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With your finger on this page, trace with me the spiritual transactions below that you have had with Jesus:

In love Jesus invites you to come to Him. You go closer.

He tells you about the cross. You weep in sorrow for causing Him such anguish.

He explains forgiveness. You confess.

He offers you newness of life. You submit to death of self and are born again.

He offers you His traits of character. By faith you accept transformation.

He offers power and guidance as gifts of the Holy Spirit. You learn to walk in step with the Spirit.

He sends His Son to dwell in your heart. In faith and love you open your inner sanctuary to be His abode.

Have you had all these experiences or only a few?

These spiritual transactions are bathed in our Heavenly Father's love, mercy, and grace. If we continue to listen to His voice and respond in love and dedication, we will become more and more like Him.

Holiness: Change in the Making

Paul wrote about these divinely appointed transactions between God and each one of us in these words: "I appeal to you therefore, brothers [and sisters], by the mercies of God, to present your bodies as a living sacrifice, holy and acceptable to God, which is your spiritual worship. Do not be conformed to this world, but be transformed by the renewing of your minds, so that you may discern what is the will of God--what is good and acceptable and perfect" (Rom. 12:1, 2). These sentences contain a triad of practical steps we should take as we pursue holiness: (a) to present, (b) to choose, and (c) to allow. Present yourself to God as a living sacrifice. Choose to become a nonconformist. Allow the Holy Spirit to transform you from inside out.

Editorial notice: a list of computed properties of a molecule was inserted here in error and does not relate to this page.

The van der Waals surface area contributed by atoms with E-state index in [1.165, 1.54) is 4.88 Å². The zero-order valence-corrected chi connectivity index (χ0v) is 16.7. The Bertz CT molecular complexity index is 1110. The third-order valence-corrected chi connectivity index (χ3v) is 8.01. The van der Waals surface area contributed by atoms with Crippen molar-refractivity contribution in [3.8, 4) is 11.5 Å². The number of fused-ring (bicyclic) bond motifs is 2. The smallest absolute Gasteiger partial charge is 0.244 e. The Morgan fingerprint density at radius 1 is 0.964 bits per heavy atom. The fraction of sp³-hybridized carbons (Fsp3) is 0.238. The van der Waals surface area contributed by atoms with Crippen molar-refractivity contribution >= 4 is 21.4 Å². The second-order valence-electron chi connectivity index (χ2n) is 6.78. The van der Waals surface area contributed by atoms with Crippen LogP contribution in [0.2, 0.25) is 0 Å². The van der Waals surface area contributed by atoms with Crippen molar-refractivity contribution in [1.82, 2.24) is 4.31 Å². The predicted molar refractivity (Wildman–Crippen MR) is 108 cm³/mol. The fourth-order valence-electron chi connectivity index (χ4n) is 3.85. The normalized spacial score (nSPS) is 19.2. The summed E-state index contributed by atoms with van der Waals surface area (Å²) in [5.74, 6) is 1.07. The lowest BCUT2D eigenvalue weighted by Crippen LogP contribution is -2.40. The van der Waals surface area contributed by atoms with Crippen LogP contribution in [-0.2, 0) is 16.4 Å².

This scripture passage places before us the key provisions for setting ourselves apart from the godless ways of society in order to devote ourselves to His will for us. Each deserves our daily attention, for they are a menu of nutritious food for our daily Christian diet.

Let's set the stage by reading together once again this foundational command of Jesus: "You shall love the Lord your God with all your heart, and with all your soul, and with all your mind, and with all your strength" (Mark 12:30). No part of our personhood is to be left out as we present ourselves to be holy sacrifices to our Heavenly Father.

Making a Present of Ourselves

"Present your bodies as a living sacrifice, . . . which is your spiritual worship."

Using our Spirit-guided imaginations, let's approach the throne of God, having no gift to offer Him as a sacrifice except ourselves. We carry no purse or wallet, nor do we hold in our hands the keys to our powerful pick-up. We might have wished to write Him a check or relinquish our kitchen appliances to Him, but we stand before Him without any of the symbols of our things-oriented daily life. As our "spiritual worship" we have brought just ourselves. Nothing else.